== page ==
SIOUX CITY (KTIV) -- September is Ovarian Cancer Awareness month. According to the American Cancer Society, nearly 22,000 women in the United States will be diagnosed with it this year.
Ovarian cancer often goes undetected until it has spread to the abdomen or pelvis, with 75-80% being stage three or four.
About 1 in 78 women will develop ovarian cancer in their lifetime and while it's most common in women 60 and above, younger women can also develop it.
Dr. Donald Wender said there are several types of ovarian cancer.
"But by far the vast majority are either adeno or serous cancer that starts in the ovaries, commonly spreads to the uterus and within the abdomen," said Donald Wender, June E Nylen Cancer Center Head of Medical Oncology.
So what you should be looking for? Unfortunately, Dr. Wender said the symptoms are like a lot of things.
"Bloating, abdominal distension, maybe frequent urination which by far more likely is a UTI than this," said Dr. Wender. "Sometimes shortness of breath, weight loss, or weight gain. They're very vague symptoms and the problem is these symptoms are usually there when you already have a fairly advanced ovarian cancer."
Since the symptoms are often hard to recognize, Dr. Wender said early detection is key. That can include routine pelvic exams and looking at family history. How often you get that, depends on your risk factor.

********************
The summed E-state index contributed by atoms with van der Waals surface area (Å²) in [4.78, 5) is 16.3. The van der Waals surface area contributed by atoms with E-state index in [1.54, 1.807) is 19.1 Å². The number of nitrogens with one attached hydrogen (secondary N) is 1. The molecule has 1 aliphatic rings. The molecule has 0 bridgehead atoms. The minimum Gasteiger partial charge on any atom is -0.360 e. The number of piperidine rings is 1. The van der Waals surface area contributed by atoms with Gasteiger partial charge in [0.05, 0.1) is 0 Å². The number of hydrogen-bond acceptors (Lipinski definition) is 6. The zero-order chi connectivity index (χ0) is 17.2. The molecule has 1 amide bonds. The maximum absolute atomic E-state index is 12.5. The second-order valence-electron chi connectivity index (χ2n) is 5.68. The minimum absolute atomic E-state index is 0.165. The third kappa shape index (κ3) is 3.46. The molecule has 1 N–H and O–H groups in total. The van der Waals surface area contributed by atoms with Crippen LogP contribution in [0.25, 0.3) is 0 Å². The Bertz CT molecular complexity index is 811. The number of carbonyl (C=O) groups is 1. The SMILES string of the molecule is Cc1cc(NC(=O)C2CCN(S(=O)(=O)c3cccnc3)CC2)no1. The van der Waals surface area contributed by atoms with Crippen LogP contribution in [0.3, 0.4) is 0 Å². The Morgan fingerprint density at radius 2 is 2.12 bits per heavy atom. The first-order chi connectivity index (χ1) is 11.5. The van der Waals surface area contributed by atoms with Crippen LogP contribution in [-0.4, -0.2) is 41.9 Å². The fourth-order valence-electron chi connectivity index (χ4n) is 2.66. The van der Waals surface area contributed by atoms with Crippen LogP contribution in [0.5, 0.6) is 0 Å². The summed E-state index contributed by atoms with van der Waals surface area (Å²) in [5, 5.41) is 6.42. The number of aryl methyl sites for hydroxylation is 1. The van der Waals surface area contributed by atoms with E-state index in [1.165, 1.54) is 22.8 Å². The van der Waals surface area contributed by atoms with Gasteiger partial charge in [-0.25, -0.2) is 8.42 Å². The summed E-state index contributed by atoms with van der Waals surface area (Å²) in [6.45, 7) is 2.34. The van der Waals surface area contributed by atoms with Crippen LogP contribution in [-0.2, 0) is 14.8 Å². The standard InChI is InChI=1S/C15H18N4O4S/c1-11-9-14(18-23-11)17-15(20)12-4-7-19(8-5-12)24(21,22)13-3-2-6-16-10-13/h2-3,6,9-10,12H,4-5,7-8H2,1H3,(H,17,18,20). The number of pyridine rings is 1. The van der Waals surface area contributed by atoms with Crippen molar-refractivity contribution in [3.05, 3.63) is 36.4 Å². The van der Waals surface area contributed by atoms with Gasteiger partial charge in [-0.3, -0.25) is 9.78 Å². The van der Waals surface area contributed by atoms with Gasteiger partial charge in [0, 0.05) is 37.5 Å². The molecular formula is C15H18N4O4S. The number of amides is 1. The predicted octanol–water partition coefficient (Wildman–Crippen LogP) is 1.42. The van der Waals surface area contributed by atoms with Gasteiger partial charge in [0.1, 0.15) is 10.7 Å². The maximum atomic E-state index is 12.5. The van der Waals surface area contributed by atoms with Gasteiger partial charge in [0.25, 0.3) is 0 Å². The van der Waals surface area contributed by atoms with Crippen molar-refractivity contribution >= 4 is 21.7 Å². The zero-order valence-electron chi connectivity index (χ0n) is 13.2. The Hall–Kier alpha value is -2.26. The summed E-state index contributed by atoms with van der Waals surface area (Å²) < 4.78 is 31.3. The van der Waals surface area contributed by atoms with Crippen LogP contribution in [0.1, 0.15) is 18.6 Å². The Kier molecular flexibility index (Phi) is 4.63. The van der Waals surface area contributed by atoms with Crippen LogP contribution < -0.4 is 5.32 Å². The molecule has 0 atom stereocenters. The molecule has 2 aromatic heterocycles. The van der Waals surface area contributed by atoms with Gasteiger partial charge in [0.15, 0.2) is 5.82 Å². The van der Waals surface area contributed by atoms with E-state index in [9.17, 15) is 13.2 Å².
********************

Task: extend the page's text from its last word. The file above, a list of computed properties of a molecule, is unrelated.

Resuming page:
"Women who have a history, family history of ovarian cancer, women who have a family history of breast cancer, may have a higher risk," said Dr. Wender. "Then there can be some genetic testing that can be done."
Dr. Wender said some women at high risk choose to take out their ovaries, but even if you do that, he said you can still develop cancer similar to ovarian. He said the process to surgically remove cancer, is extensive.
"Taking out the ovaries, the uterus, sampling lymph nodes, looking at the diaphragm," said Dr. Wender. "Sometimes they sample a diaphragm. They'd sample little spots because ovarian cancer tends to form little implants within the abdomen. They'll take those out."
So how does he prepare those patients?
"Get to the surgery, get the chemotherapy done," said Wender. "Then I do tell them there is a high rate of it coming back, but not everyone's comes back and there are things to do."
Dr. Wender said if you are experiencing symptoms, you should contact your primary care physician or gynecologist.
Dr. Wender said the survival rate for stage one, is very high. Stage two moves to around 80%. But oftentimes that survival rate drops to 5 years in the later stages.